Sensory Processing and Constipation
Hi! 👋 I am Sarah from www.sensoryexplorers.com
I am an occupational therapist here to help you with your kiddo's bowl and bladder health. I'm so glad you're here!
In an article published in the Journal of Pediatrics (Little, et.al 2019) researchers examined the relationship of sensory processing profiles and chronic constipation in typically developing preschoolers (ages 3-5).
Researchers used the Child Sensory Profile-2 to evaluate the participant's sensory profiles and the Toileting Habit Questionnaire to determine toileting habits. These are both evaluation tools used by Occupational Therapists and other professionals to gather and interpret information related to functioning.
The researchers wanted to find out if children with constipation have a difference in sensory processing than those children who do not have chronic constipation. They also wanted to find out if a sensory profile can predict if a child is over or under responsive to toileting.
What they found was that children who have chronic constipation also present with a heightened sensory sensitivity. Along with this children with chronic constipation also had an increased likelihood of oral sensitivities and picky eating.
The researchers noted that you can optimize and complement medical and behavioral interventions for constipation.
It's important to note that this study did not find that sensory profiles were a cause of dysfunctional toileting - but that there was a relationship between those factors. More research needs to be done to establish cause and to investigate the relationship further.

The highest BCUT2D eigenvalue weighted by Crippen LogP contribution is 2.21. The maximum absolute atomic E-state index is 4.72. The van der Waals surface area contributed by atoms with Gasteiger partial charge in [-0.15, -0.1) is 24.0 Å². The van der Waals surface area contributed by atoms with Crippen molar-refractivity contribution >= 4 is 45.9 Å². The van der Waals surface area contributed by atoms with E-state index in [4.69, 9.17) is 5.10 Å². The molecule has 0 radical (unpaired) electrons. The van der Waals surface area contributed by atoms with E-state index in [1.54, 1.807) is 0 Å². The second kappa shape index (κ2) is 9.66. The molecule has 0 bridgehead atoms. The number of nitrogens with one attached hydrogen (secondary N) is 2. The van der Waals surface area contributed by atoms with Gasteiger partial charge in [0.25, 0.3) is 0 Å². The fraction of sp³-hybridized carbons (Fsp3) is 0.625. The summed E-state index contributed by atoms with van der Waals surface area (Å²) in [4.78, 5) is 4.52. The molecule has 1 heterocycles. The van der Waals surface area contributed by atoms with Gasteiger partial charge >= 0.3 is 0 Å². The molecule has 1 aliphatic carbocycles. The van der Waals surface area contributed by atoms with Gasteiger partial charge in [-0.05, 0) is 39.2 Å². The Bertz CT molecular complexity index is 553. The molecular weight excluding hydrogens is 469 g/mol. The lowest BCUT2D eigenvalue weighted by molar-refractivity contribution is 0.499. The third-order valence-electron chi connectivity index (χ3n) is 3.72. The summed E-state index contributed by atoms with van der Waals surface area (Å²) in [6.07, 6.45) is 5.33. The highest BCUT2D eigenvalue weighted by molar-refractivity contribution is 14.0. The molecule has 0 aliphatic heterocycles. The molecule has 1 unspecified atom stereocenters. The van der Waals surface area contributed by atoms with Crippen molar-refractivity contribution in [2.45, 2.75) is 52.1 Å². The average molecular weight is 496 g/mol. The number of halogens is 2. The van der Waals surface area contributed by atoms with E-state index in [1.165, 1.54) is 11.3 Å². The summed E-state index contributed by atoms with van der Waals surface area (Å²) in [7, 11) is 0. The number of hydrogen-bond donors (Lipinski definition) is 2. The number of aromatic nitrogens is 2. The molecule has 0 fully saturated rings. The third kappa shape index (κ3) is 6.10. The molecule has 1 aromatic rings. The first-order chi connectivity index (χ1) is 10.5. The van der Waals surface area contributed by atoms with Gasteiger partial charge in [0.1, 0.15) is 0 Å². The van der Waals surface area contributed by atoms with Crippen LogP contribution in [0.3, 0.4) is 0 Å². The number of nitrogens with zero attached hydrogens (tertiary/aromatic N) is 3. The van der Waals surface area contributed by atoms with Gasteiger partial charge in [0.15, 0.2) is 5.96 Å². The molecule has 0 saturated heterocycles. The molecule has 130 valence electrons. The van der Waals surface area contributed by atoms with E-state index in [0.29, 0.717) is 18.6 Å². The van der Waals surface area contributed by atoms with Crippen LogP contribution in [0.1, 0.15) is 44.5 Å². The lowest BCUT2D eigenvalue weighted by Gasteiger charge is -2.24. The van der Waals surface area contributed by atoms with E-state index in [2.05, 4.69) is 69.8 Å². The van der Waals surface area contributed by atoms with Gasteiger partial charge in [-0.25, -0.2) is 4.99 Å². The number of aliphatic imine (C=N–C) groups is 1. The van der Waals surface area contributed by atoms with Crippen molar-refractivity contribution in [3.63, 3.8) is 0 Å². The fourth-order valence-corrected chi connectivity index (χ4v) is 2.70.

What this article DID support is that it's important to consider a child's sensory preferences and aversions when addressing toileting issues.
Collaboration with medical professionals and referral to an occupational therapist are important and meaningful way to help children who are experiencing bowel and bladder dysfunction.
ID: pink square with the words Identifying sensory processing patterns of children with bowel issues can optimize and complement medical and behavioral interventions for constipation and the article citation.
Citation: Little, Lauren M. et al. (2019) Contribution of Sensory Processing to Chronic Constipation in Preschool Children The Journal of Pediatrics, Volume 210, 141 - 145
⚠️ This content is for education purposes only. This is not a substitute for medical or therapeutic advice. Please consult your doctor if you have questions about your child.